May 10, 2010

Contracts - Review Them, Revise Them, and (Sometimes) Reject Them

Many community associations periodically execute contracts with vendors to obtain essential services. If you are on the board of a condominium or homeowners association, you should resist the temptation to sign contracts without thoroughly reviewing them. Important legal rights are at stake.

The board needs to make sure that the contract accurately describes the agreement. It should be clear how the price will be calculated and what variables will affect it. The contract should specifically describe what goods or services the association is buying and all applicable performance standards.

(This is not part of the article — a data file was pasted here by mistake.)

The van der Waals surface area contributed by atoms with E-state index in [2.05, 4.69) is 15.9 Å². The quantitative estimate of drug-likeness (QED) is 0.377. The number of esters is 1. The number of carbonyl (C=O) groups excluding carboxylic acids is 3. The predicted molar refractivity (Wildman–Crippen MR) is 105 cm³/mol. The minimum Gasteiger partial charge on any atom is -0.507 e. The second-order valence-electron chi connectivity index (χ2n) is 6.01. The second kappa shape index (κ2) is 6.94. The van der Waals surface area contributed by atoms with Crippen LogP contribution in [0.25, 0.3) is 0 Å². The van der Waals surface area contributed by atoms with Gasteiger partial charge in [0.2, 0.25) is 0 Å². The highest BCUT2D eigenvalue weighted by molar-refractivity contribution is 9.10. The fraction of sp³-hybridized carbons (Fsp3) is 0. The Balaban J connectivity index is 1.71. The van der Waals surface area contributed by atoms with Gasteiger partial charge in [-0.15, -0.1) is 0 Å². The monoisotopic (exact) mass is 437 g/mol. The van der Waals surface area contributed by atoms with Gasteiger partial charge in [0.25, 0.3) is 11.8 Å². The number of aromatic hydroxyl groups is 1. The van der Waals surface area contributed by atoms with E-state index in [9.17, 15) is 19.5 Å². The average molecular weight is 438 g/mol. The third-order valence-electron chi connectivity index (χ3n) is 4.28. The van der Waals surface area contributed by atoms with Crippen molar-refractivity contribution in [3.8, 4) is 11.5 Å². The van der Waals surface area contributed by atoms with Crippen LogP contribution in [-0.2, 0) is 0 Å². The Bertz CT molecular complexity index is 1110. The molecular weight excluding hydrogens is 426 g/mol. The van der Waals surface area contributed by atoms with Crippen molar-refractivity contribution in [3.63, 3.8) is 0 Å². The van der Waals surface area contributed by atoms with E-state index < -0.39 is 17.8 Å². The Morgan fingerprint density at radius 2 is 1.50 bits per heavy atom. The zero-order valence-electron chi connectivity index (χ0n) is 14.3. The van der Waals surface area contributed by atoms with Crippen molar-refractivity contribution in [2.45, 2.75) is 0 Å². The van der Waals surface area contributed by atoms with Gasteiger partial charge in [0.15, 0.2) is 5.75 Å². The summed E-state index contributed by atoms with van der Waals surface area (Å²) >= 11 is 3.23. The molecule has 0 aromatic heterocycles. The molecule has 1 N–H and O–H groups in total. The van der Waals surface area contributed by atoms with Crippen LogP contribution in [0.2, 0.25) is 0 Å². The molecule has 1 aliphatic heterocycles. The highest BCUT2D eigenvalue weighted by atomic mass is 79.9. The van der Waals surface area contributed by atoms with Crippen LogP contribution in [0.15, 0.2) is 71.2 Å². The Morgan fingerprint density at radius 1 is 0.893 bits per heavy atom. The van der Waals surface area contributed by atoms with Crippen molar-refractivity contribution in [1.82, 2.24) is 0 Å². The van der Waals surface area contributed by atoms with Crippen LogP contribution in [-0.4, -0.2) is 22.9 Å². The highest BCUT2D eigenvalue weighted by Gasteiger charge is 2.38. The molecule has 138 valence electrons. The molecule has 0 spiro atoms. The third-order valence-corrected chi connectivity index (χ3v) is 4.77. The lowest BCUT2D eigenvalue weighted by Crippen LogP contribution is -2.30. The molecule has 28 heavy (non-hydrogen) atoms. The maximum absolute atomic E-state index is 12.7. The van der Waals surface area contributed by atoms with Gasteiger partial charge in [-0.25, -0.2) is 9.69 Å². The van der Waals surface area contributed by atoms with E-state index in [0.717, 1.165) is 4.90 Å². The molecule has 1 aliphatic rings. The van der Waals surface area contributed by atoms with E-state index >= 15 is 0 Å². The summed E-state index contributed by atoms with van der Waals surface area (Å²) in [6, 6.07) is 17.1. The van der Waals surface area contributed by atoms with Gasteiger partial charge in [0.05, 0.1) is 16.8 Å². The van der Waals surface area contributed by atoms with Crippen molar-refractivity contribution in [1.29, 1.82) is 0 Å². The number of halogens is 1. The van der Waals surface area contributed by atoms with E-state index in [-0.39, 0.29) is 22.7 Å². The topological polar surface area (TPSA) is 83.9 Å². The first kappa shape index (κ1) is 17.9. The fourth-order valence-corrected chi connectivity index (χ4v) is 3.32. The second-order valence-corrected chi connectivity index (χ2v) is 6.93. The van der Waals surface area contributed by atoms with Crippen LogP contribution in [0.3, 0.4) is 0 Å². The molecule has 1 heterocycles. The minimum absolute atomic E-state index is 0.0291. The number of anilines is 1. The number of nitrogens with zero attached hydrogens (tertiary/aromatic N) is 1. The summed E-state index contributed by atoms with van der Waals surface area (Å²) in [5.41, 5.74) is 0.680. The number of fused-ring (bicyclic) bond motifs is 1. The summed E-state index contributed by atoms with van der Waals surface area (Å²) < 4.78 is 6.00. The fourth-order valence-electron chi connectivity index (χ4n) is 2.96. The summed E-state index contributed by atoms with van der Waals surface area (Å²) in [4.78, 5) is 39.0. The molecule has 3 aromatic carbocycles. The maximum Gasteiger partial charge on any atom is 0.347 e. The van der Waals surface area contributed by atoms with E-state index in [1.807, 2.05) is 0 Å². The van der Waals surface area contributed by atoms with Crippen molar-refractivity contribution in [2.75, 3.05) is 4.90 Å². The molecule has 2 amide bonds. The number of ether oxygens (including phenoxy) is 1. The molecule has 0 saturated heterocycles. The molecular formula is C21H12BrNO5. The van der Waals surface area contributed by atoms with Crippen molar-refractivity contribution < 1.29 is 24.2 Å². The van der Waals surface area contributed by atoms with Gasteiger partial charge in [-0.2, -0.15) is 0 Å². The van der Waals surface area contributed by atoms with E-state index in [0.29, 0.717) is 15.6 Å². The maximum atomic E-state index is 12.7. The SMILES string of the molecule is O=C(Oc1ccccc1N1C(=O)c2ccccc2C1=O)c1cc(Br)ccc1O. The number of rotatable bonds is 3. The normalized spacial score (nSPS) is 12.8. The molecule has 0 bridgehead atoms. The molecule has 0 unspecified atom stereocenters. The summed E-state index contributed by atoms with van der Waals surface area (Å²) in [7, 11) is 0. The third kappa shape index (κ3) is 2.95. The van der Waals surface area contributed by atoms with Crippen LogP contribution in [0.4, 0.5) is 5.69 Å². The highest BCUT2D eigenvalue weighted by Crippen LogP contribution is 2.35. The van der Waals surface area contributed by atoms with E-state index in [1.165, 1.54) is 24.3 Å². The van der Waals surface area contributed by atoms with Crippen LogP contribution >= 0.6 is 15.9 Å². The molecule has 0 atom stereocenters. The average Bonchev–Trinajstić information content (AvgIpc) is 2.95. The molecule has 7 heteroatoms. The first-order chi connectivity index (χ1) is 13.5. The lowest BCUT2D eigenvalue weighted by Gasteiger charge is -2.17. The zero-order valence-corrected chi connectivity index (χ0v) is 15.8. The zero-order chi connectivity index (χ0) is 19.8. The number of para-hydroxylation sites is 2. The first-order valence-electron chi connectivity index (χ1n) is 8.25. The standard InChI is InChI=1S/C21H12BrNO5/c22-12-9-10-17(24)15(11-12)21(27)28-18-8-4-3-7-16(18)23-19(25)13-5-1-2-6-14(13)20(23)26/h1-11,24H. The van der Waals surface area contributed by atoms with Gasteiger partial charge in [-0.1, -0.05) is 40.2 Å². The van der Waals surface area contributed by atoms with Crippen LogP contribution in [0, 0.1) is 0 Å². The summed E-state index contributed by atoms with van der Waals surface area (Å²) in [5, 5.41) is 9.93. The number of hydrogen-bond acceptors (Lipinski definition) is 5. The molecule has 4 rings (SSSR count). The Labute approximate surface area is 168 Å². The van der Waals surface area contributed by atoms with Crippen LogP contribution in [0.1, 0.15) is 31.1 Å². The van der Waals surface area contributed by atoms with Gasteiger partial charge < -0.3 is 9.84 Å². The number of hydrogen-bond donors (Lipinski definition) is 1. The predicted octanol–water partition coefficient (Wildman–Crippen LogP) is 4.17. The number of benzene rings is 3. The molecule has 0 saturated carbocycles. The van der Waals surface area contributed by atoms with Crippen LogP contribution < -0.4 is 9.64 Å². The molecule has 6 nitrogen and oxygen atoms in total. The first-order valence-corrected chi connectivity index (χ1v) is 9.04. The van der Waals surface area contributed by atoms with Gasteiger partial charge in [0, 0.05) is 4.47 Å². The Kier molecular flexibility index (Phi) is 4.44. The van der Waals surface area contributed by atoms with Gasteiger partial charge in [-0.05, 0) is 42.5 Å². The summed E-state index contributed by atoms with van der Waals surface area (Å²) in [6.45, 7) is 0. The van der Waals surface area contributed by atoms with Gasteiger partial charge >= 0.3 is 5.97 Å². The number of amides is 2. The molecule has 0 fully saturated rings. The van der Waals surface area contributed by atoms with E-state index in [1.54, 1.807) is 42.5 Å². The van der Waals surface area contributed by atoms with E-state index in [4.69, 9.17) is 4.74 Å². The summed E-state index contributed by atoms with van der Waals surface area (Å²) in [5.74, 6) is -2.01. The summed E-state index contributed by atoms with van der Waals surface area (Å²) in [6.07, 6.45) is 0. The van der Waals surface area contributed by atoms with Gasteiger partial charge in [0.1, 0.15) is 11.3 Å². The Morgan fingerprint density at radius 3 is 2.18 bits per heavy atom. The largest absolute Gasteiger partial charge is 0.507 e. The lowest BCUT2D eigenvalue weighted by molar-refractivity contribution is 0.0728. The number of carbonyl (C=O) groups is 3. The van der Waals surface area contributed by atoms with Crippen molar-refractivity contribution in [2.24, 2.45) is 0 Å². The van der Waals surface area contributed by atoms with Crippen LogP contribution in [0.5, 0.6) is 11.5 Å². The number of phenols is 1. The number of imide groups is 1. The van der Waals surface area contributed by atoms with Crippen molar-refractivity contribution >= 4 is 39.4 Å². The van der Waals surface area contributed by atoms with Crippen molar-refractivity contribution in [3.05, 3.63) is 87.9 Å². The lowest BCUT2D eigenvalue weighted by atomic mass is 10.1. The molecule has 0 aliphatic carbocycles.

The contract should also protect the association if something goes wrong during performance. Requiring the vendor to carry insurance that covers the association is one way to do this. Obtaining a release from liability for claims arising out of the work is another. Dispute resolution procedures should be established, and the causes that allow a party to terminate the contract should be described in detail.

Proper review and editing of proposed contracts can help associations get the best value for their money and avoid costly disputes with vendors. The board should attempt to envision how the contract will be performed under a variety of circumstances and the problems that could be encountered along the way. If the board has trouble identifying areas of concern, experienced attorneys and property managers can facilitate this process.